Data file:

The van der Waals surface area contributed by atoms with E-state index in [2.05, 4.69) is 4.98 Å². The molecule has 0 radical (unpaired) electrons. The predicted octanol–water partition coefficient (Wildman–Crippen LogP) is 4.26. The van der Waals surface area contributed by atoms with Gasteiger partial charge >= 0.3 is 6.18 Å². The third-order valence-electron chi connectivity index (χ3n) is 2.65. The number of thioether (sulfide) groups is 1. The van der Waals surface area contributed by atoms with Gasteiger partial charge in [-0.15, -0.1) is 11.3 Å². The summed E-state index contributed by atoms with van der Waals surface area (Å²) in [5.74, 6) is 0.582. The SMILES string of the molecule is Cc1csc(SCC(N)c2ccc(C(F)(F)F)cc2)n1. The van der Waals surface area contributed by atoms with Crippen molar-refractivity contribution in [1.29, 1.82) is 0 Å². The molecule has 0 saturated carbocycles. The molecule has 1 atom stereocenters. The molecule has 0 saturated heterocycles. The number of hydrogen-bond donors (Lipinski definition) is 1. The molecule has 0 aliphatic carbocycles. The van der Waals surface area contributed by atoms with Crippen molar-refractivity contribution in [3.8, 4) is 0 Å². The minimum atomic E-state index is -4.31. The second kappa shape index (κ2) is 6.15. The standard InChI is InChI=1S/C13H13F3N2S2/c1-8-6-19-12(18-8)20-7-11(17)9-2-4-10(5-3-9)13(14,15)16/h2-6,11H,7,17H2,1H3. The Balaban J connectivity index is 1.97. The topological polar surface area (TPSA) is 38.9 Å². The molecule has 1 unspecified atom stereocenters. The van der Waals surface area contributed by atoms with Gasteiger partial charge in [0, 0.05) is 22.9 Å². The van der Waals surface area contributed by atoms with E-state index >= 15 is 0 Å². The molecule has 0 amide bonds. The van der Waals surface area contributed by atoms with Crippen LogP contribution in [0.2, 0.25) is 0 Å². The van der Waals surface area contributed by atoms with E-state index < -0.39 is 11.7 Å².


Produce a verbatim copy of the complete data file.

The van der Waals surface area contributed by atoms with E-state index in [2.05, 4.69) is 4.98 Å². The molecule has 0 radical (unpaired) electrons. The predicted octanol–water partition coefficient (Wildman–Crippen LogP) is 4.26. The van der Waals surface area contributed by atoms with Gasteiger partial charge >= 0.3 is 6.18 Å². The third-order valence-electron chi connectivity index (χ3n) is 2.65. The number of thioether (sulfide) groups is 1. The van der Waals surface area contributed by atoms with Gasteiger partial charge in [-0.15, -0.1) is 11.3 Å². The summed E-state index contributed by atoms with van der Waals surface area (Å²) in [5.74, 6) is 0.582. The SMILES string of the molecule is Cc1csc(SCC(N)c2ccc(C(F)(F)F)cc2)n1. The van der Waals surface area contributed by atoms with Crippen molar-refractivity contribution in [1.29, 1.82) is 0 Å². The molecule has 0 saturated carbocycles. The molecule has 1 atom stereocenters. The molecule has 0 saturated heterocycles. The number of hydrogen-bond donors (Lipinski definition) is 1. The molecule has 0 aliphatic carbocycles. The van der Waals surface area contributed by atoms with Crippen molar-refractivity contribution in [3.8, 4) is 0 Å². The minimum atomic E-state index is -4.31. The second kappa shape index (κ2) is 6.15. The standard InChI is InChI=1S/C13H13F3N2S2/c1-8-6-19-12(18-8)20-7-11(17)9-2-4-10(5-3-9)13(14,15)16/h2-6,11H,7,17H2,1H3. The Balaban J connectivity index is 1.97. The topological polar surface area (TPSA) is 38.9 Å². The molecule has 1 unspecified atom stereocenters. The van der Waals surface area contributed by atoms with Gasteiger partial charge in [0, 0.05) is 22.9 Å². The van der Waals surface area contributed by atoms with E-state index >= 15 is 0 Å². The molecule has 0 amide bonds. The van der Waals surface area contributed by atoms with Crippen LogP contribution in [0.2, 0.25) is 0 Å². The van der Waals surface area contributed by atoms with E-state index < -0.39 is 11.7 Å².